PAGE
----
When a bomb technician inspects a potential explosive device, the bulky protective suit might be the only defense he or she has. Bomb suit manufacturers run tests on their protective suits to ensure they can withstand an explosion, but there currently is no single set of requirements that the suits must meet before they can be sold.
To ensure bomb suits do provide sufficient protection, several federal agencies are working with first responders to develop a standard for minimum performance requirements. If adopted, the requirements would be the first nationwide standard governing bomb suits.
The Department of Homeland Security (DHS) Science and Technology Directorate (S&T) Test & Evaluation and Standards Division (TSD) and the Department of Justice National Institute of Justice (NIJ) supported the effort to develop a bomb suit standard at the urging of the first responder community, according to Debra Stoe, senior program operations specialist and physical scientist for the NIJ Office of Science and Technology Operational Technologies Division. It began when NIJ funded an effort by the National Institute of Standards and Technology (NIST) and the U.S. Army Natick Soldier Research Development and Engineering Center (NSRDEC) to analyze technology needs facing first responders.
During that process, bomb technicians mentioned the need for a bomb suit standard. "When a practitioner comes to us and says we have a need for this, we look [to see if there] is something we can do," Stoe said. In response, TSD and NIJ funded technical analysis of bomb suit capabilities by NIST and NSRDEC. The research formed the foundation for the standard's development.
Technicians wanted a standard to help bomb squads make educated decisions when purchasing equipment, according to Martin Hutchings, a retiree of the Sacramento County, California Sheriff's Department bomb squad and NIST liaison to the National Bomb Squad Commanders Advisory Board. Once the standard is adopted, bomb squads will know that suits meet the minimum performance requirements.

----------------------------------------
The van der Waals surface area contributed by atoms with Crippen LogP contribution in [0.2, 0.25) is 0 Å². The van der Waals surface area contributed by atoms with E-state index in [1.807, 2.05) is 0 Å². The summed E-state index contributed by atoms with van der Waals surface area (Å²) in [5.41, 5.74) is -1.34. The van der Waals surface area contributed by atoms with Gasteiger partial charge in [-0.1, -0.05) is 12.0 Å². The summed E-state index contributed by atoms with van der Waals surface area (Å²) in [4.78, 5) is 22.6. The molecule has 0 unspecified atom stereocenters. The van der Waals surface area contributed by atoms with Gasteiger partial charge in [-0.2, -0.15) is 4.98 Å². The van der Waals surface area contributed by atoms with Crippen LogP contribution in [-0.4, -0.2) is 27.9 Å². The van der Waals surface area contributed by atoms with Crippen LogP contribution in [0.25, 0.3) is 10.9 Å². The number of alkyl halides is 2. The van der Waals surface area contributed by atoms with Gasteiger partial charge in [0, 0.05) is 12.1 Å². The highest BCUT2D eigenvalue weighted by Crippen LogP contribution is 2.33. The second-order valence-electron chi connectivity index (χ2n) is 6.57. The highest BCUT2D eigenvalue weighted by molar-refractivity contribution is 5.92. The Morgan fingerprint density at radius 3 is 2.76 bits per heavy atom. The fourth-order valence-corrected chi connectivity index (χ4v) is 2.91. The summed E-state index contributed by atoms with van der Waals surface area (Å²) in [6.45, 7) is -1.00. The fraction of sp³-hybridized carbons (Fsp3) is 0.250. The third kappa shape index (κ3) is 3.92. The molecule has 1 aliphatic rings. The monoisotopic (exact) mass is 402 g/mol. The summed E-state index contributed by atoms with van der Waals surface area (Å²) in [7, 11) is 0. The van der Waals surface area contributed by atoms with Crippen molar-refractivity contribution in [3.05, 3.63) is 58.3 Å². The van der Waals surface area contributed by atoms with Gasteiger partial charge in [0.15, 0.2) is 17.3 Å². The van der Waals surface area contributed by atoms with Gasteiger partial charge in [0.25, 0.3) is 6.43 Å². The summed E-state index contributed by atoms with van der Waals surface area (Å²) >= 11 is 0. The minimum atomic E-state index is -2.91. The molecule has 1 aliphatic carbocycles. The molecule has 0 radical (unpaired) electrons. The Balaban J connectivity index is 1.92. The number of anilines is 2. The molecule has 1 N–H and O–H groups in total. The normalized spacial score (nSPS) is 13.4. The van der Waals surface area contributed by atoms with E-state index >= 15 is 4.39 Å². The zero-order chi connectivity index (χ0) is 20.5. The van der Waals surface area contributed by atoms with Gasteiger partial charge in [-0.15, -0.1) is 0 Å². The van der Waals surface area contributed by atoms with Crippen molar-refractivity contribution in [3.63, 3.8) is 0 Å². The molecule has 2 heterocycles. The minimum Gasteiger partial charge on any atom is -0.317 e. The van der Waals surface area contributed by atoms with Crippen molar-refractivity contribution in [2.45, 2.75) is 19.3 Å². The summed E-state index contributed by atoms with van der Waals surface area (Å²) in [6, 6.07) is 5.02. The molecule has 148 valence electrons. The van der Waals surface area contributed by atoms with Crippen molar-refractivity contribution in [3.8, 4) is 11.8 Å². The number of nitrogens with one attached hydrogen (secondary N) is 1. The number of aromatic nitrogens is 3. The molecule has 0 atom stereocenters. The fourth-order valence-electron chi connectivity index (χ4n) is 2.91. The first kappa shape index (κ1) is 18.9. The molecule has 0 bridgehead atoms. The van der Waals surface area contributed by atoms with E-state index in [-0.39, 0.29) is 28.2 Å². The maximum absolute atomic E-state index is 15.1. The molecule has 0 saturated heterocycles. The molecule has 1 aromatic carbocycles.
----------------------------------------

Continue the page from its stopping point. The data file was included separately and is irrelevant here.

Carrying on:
"The bomb suit is such an important piece of equipment that a standard and certification program was needed to ensure a bomb technician's safety," Hutchings said.
To develop the standard, federal agencies first researched the most common types of explosives bomb squads encounter, according to Philip J. Mattson, deputy director of the Office of Standards at S&T. No bomb suit can protect a technician from every potential threat, but federal officials and bomb technicians sought out a standard suit to shield first responders from the most common explosives.
NSRDEC personnel blew up, burned, and projected fragments at suits to determine what kinds of tests suits would need to pass to ensure they protect bomb technicians adequately. According to the NIST Office of Law Enforcement Standards, NSRDEC, and NIJ, the drafted standard contains requirements for:
- cushioning the spine and head during impact;
- blast and thermal heat protection;
- freedom of motion to work efficiently;
- maximum weight restrictions;
- rapid removal, such as for emergency medical treatment;
- freedom of motion (allowing sufficient dexterity to pick up a coin from the ground); and
- defogger performance to prevent the helmet visor from clouding.
The groups that worked to develop the standard hope it will be adopted by the end of 2010, according to Stoe. Once NIJ formally establishes a standard, it will be reviewed every three to five years to ensure it meets the current needs of first responders.
"When it comes to a bomb suit, the practitioner's life depends on the quality of that garment," Stoe said.
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For more information on the proposed standard, visit www.ojp.usdoj.gov/nij/topics/technology/standards-testing/under-development.htm#bombsuit or www.natick.army.mil/soldier/media/fact/techprog/EOD_PPE.pdf